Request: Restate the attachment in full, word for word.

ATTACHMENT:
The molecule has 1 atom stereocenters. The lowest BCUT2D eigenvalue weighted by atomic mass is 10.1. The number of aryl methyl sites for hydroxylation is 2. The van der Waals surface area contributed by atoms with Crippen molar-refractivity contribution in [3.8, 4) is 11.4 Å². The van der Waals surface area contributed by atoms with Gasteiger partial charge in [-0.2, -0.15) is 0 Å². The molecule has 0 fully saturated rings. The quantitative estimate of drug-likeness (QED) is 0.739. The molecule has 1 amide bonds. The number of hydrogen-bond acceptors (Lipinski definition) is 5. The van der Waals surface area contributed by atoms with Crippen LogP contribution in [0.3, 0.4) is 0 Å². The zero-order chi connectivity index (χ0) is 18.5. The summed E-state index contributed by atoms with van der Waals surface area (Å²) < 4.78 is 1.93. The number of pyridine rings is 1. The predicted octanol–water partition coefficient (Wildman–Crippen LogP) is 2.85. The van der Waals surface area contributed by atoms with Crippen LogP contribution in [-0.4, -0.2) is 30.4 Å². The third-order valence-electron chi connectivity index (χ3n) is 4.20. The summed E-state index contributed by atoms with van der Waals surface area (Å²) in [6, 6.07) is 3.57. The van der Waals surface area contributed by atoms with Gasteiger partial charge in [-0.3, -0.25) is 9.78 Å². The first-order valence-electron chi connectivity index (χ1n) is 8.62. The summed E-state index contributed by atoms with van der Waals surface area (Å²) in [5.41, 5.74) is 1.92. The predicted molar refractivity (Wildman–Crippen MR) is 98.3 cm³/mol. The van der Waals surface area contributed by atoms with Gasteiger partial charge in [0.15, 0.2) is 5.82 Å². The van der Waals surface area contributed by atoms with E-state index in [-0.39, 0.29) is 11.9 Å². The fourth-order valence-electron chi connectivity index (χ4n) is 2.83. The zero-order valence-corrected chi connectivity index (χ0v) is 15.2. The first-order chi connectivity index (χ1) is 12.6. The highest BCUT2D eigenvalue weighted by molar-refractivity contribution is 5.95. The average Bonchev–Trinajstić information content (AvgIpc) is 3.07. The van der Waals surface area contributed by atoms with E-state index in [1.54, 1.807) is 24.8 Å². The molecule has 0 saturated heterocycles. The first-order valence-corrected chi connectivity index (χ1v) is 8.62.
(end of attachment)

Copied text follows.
The molecule has 1 atom stereocenters. The lowest BCUT2D eigenvalue weighted by atomic mass is 10.1. The number of aryl methyl sites for hydroxylation is 2. The van der Waals surface area contributed by atoms with Crippen molar-refractivity contribution in [3.8, 4) is 11.4 Å². The van der Waals surface area contributed by atoms with Gasteiger partial charge in [-0.2, -0.15) is 0 Å². The molecule has 0 fully saturated rings. The quantitative estimate of drug-likeness (QED) is 0.739. The molecule has 1 amide bonds. The number of hydrogen-bond acceptors (Lipinski definition) is 5. The van der Waals surface area contributed by atoms with Crippen LogP contribution in [0.3, 0.4) is 0 Å². The zero-order chi connectivity index (χ0) is 18.5. The summed E-state index contributed by atoms with van der Waals surface area (Å²) < 4.78 is 1.93. The number of pyridine rings is 1. The predicted octanol–water partition coefficient (Wildman–Crippen LogP) is 2.85. The van der Waals surface area contributed by atoms with Crippen LogP contribution in [-0.4, -0.2) is 30.4 Å². The third-order valence-electron chi connectivity index (χ3n) is 4.20. The summed E-state index contributed by atoms with van der Waals surface area (Å²) in [6, 6.07) is 3.57. The van der Waals surface area contributed by atoms with Gasteiger partial charge in [-0.3, -0.25) is 9.78 Å². The first-order valence-electron chi connectivity index (χ1n) is 8.62. The summed E-state index contributed by atoms with van der Waals surface area (Å²) in [5.41, 5.74) is 1.92. The predicted molar refractivity (Wildman–Crippen MR) is 98.3 cm³/mol. The van der Waals surface area contributed by atoms with Gasteiger partial charge in [0.15, 0.2) is 5.82 Å². The van der Waals surface area contributed by atoms with E-state index in [-0.39, 0.29) is 11.9 Å². The fourth-order valence-electron chi connectivity index (χ4n) is 2.83. The zero-order valence-corrected chi connectivity index (χ0v) is 15.2. The first-order chi connectivity index (χ1) is 12.6. The highest BCUT2D eigenvalue weighted by molar-refractivity contribution is 5.95. The average Bonchev–Trinajstić information content (AvgIpc) is 3.07. The van der Waals surface area contributed by atoms with E-state index in [1.54, 1.807) is 24.8 Å². The molecule has 0 saturated heterocycles. The first-order valence-corrected chi connectivity index (χ1v) is 8.62.